Right around Memorial Day, LA emits this otherworldly purple glow. The jacarandas bloom and give way to June Gloom, I thought as I was walking home yesterday, spotting sprays of lavender splotched randomly like graffiti tagging the hillsides. It’s LA’s purple rain, I laughed (yes, this is how I entertain myself while walking around town). But wait, I thought, I wrote all this about jacarandas already, didn’t I?
Didn’t I? I searched my blog a year ago. No. I searched one of the other blogs I had written for in May for the past few years, in the off-chance I had been able to tie a post about purple trees to some pithy statement about effective landscape design (hey, they’re drought-tolerant; it might have worked). Nope. I conducted a full-scale Spotlight search on my computer: JACARANDA. Nothing came up.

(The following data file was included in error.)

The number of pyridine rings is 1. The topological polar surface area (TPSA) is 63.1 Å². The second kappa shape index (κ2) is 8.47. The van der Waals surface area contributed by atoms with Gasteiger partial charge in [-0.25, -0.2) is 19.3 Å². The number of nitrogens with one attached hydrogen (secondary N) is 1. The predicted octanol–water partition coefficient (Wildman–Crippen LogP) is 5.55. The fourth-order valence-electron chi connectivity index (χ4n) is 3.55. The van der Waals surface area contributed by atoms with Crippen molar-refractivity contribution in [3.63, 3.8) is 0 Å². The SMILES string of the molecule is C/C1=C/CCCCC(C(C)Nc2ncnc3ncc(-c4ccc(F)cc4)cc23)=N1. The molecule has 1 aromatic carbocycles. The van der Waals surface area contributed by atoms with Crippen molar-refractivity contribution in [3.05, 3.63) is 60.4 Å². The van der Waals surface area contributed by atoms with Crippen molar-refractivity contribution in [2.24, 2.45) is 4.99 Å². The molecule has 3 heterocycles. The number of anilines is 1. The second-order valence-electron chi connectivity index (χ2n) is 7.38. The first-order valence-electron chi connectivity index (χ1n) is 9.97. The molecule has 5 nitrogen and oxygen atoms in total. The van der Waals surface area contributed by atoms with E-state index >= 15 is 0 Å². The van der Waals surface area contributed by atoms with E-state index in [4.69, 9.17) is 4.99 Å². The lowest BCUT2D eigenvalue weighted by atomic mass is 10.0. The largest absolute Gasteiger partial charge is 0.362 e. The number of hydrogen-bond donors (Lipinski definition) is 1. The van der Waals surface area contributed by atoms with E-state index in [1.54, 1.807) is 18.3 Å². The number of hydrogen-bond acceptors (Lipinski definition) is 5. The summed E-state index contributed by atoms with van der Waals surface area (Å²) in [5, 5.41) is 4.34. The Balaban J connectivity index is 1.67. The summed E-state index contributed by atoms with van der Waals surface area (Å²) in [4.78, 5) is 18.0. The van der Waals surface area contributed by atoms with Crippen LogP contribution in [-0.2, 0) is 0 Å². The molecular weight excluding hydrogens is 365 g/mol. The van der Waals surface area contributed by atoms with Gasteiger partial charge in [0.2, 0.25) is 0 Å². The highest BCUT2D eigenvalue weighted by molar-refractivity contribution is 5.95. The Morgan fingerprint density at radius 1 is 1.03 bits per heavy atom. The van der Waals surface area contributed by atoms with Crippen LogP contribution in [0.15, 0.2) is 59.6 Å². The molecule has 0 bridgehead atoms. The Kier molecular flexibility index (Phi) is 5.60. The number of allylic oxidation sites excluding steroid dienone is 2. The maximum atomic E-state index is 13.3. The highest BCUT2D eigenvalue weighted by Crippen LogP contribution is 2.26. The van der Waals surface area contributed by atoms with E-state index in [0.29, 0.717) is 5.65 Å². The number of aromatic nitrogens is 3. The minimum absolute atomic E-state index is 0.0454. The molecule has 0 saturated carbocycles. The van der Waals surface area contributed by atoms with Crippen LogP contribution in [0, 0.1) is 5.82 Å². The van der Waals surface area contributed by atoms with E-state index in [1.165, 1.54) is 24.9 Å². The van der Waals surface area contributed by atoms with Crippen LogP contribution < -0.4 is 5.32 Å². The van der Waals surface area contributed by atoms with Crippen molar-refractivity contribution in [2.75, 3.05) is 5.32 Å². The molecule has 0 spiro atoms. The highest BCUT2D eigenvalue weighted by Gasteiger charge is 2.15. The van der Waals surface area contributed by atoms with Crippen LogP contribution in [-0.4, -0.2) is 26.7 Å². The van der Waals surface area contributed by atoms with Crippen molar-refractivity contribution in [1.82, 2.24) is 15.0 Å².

It wasn’t until I was searching for an old email today that I remembered: I had created a series of captioned photos and published it to a .Mac page. In 2005. A .Mac page! How quaint!
But because I was so thrilled to rediscover it, I’ve reproduced the entire page’s content below. Remember, it was written in 2005, when I was barely a writer. However, it certainly conveys the way I feel about those jacarandas. Even today.
Jacarandas are desert-dwelling trees with delicate fern-like foliage.
For about three weeks in spring, they explode in hot lilac trumpets.
Providing summer shade and lovely texture, they’re perfect for yards.
But in LA, you’re more likely to find them lining the streets.
Jacarandas are huge.
You’ll never notice them the rest of the year.
But right about now, they seem to be everywhere you look.
The slightest bit of wind triggers a shower of blossoms.
If one falls on your head, it is said to be good luck.
They cover the sidewalks.
They cover steps.
They cover streets.
They make entire blocks feel like walking on rubber.
And yards look like they never cleaned up after a surprise party.
But in LA’s super-steady climate, it’s one of our only signs of summer.
And it’s the closest most of us will ever get to snowfall.